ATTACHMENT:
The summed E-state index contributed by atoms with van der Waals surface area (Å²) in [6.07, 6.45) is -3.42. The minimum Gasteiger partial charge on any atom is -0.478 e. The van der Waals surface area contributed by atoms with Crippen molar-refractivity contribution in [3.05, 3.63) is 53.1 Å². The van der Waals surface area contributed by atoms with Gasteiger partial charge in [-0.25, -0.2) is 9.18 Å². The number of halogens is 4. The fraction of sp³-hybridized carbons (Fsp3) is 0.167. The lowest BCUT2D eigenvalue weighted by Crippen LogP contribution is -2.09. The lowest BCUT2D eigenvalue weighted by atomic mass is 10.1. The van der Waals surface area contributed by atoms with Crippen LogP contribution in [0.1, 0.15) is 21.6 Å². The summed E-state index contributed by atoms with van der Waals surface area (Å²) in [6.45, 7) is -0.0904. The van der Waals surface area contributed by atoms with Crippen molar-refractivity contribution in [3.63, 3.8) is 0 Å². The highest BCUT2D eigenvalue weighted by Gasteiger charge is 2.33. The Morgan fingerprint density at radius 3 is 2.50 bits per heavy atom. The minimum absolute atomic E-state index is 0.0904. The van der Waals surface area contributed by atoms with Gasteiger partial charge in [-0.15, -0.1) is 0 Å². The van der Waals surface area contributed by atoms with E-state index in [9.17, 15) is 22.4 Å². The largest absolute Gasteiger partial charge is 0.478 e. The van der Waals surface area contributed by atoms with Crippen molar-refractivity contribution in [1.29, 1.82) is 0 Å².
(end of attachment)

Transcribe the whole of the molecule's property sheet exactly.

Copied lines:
The summed E-state index contributed by atoms with van der Waals surface area (Å²) in [6.07, 6.45) is -3.42. The minimum Gasteiger partial charge on any atom is -0.478 e. The van der Waals surface area contributed by atoms with Crippen molar-refractivity contribution in [3.05, 3.63) is 53.1 Å². The van der Waals surface area contributed by atoms with Gasteiger partial charge in [-0.25, -0.2) is 9.18 Å². The number of halogens is 4. The fraction of sp³-hybridized carbons (Fsp3) is 0.167. The lowest BCUT2D eigenvalue weighted by Crippen LogP contribution is -2.09. The lowest BCUT2D eigenvalue weighted by atomic mass is 10.1. The van der Waals surface area contributed by atoms with Crippen LogP contribution in [0.1, 0.15) is 21.6 Å². The summed E-state index contributed by atoms with van der Waals surface area (Å²) in [6.45, 7) is -0.0904. The van der Waals surface area contributed by atoms with Crippen molar-refractivity contribution in [3.63, 3.8) is 0 Å². The highest BCUT2D eigenvalue weighted by Gasteiger charge is 2.33. The Morgan fingerprint density at radius 3 is 2.50 bits per heavy atom. The minimum absolute atomic E-state index is 0.0904. The van der Waals surface area contributed by atoms with Gasteiger partial charge in [-0.15, -0.1) is 0 Å². The van der Waals surface area contributed by atoms with E-state index in [9.17, 15) is 22.4 Å². The largest absolute Gasteiger partial charge is 0.478 e. The van der Waals surface area contributed by atoms with Crippen molar-refractivity contribution in [1.29, 1.82) is 0 Å².